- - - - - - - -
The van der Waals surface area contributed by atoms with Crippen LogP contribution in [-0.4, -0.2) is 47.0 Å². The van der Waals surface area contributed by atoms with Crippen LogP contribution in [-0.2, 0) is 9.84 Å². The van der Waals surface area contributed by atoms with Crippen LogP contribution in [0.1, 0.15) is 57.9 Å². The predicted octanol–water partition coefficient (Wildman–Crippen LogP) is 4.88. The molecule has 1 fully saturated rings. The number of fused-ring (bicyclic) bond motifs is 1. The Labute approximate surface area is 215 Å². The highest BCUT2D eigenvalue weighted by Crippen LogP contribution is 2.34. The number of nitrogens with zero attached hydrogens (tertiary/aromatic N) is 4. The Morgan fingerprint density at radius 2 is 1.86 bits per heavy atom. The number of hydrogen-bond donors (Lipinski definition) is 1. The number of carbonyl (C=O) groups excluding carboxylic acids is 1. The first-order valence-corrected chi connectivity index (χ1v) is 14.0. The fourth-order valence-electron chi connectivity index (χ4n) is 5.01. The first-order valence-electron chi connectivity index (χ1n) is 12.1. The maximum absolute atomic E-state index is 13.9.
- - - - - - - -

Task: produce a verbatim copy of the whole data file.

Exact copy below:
The van der Waals surface area contributed by atoms with Crippen LogP contribution in [-0.4, -0.2) is 47.0 Å². The van der Waals surface area contributed by atoms with Crippen LogP contribution in [-0.2, 0) is 9.84 Å². The van der Waals surface area contributed by atoms with Crippen LogP contribution in [0.1, 0.15) is 57.9 Å². The predicted octanol–water partition coefficient (Wildman–Crippen LogP) is 4.88. The molecule has 1 fully saturated rings. The number of fused-ring (bicyclic) bond motifs is 1. The Labute approximate surface area is 215 Å². The highest BCUT2D eigenvalue weighted by Crippen LogP contribution is 2.34. The number of nitrogens with zero attached hydrogens (tertiary/aromatic N) is 4. The Morgan fingerprint density at radius 2 is 1.86 bits per heavy atom. The number of hydrogen-bond donors (Lipinski definition) is 1. The number of carbonyl (C=O) groups excluding carboxylic acids is 1. The first-order valence-corrected chi connectivity index (χ1v) is 14.0. The fourth-order valence-electron chi connectivity index (χ4n) is 5.01. The first-order valence-electron chi connectivity index (χ1n) is 12.1. The maximum absolute atomic E-state index is 13.9.